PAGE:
Echeverias 5 of the best

My Echeveria collection is growing fast. I thought I would write a blog about some of my favourite ones. The first 3 are the first ones I bought in February 2018.

1. Echeveria Elegans


Ignore the label which is a red herring. I posted a picture of this in a SOS a few weeks ago and mistakenly and rather eagerly I claimed it was 12 inches across. Turns out I was wrong and it was only 7 inches across. Having said that it is a beast. It has a tight rosette of chalky blue and green rosettes with pink tips. As you can see some of the bottom leaves has received and bit of wind damage when we had that 10 days of non stop wind earlier on in the month. However as you can see there are babies starting to sprout from the stem and these leaves will be covered soon and probably removed. In the summer it will produce stems of repeat flowering pink and yellow flowers.

2. Echeveria Frank Reinlet


A cross between E Agovaides and E Colorata. A steady grower it does not seem to produce many offsets. The leaves like most Agovaide based plants are thick and fleshy and with little spikes at the end. The leaves are red and greens and they will become more greener spring the hot weather in the summer months. The colder weather will slightly distressed the leaves and they will them show more red colours. The flowers are green and pink and like most Echeveria Flowers urn shaped.

3. Echeveria Jack Fitzgerald


This plant has light green leaves with red tips. It will produce masses of rosettes over time. Like all Echeverias the leaves lie flatter in the winter and tighten up in the drier months I guess to funnel most of the water that drops on the leaves down to the roots.

4. Echeveria Gilva Red


A plant that I got from E bay this is a dazzler of a plant. It has effervescent red and light green leaves that show off in the sun. It produces rosettes freely and I am sure this will be front and centre in my collection for years to come.

5. Echeveria Shark Skin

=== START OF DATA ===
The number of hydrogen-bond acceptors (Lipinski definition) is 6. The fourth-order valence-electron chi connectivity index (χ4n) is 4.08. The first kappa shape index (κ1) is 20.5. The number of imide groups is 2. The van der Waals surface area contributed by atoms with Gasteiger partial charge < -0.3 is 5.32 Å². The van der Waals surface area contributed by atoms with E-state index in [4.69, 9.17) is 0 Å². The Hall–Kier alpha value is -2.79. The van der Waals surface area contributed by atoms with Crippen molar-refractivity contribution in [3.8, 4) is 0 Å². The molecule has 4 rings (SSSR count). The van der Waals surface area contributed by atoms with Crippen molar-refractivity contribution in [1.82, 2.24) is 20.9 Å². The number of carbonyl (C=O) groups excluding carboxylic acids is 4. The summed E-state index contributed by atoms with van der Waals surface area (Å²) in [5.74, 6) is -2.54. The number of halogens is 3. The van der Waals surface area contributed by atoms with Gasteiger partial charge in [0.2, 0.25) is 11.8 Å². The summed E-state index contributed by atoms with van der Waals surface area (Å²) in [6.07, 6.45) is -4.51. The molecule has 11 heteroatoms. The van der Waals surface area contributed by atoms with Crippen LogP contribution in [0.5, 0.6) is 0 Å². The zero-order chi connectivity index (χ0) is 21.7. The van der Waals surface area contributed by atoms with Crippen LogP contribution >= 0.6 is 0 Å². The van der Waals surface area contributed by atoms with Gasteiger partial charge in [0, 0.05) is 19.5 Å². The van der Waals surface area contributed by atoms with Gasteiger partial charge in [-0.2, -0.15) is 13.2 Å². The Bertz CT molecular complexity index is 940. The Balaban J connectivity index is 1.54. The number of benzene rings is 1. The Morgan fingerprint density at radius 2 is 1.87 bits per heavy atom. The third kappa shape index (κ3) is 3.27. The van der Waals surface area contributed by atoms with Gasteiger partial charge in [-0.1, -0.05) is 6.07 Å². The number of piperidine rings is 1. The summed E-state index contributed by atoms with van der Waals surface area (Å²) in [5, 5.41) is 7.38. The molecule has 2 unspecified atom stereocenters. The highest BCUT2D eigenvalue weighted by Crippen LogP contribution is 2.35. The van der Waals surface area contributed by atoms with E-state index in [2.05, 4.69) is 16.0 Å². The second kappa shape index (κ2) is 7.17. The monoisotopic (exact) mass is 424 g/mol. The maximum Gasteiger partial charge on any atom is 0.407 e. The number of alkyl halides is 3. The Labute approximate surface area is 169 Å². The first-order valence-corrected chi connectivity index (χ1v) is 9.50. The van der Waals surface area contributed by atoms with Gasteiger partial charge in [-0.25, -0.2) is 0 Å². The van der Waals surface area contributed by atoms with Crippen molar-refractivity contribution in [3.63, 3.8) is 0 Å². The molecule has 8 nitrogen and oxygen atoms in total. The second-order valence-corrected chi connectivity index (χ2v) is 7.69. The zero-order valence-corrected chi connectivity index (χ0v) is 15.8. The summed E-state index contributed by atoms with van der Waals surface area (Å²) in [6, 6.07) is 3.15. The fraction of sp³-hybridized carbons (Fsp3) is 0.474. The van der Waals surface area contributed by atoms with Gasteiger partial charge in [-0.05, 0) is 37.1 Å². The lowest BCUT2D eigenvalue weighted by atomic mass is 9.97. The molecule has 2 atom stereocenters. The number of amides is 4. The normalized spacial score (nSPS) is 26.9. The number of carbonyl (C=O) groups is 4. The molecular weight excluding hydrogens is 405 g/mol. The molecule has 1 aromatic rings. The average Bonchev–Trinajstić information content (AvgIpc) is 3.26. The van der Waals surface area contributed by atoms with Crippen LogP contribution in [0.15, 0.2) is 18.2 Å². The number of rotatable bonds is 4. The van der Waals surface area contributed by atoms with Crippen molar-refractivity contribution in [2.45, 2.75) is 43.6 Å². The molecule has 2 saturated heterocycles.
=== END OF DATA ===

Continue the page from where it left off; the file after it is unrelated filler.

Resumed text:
A new addition to my collection from when I attended Surreal Succulents near Penzance last August. I liked the look of this plant and snapped it up straight away. The colours are a little bit different sort of Khaki and Desert Camouflage in colour and has a funny texture. Yes you have guessed it it looks and feels like Shark Skin. The leaves seem to mark pretty easily and you need to be careful when handling it. I can’t wait to see how much this grows and what it looks like at the end of the summer.

I hope you have enjoyed this blog.

3 Comments Add yours

  1. tonytomeo says:

    Do you grow species of Dudleya too? They are like Californian Echeverias. Some grow down by the beach. Some grow farther inland, in chaparral climates. A really silvery gray species can be seen on the canyon walls where Highway 166 goes though the coastal hills.

    Liked by 1 person

    1. No I do not grow Dudleya yet: it is a little difficult to get them across here. I have read a couple of articles about Far Eastern crooks ravaging the wild Dudleya population in California. It is shocking how much they are removing from the wild.

      Liked by 1 person

      1. tonytomeo says:

        Oh, you saw that!
        It is amazing that there are enough people who want that specie to make it so profitable. It is not as if it is the prettiest of the Dudleyas.
        When I was in school, in about 1986 or 1987, I actually pulled one up off of some rocks down by the beach, and grew it in a pot on my windowsill in the dorms. I didn’t thing anything of it. They were so common there.

        Liked by 1 person

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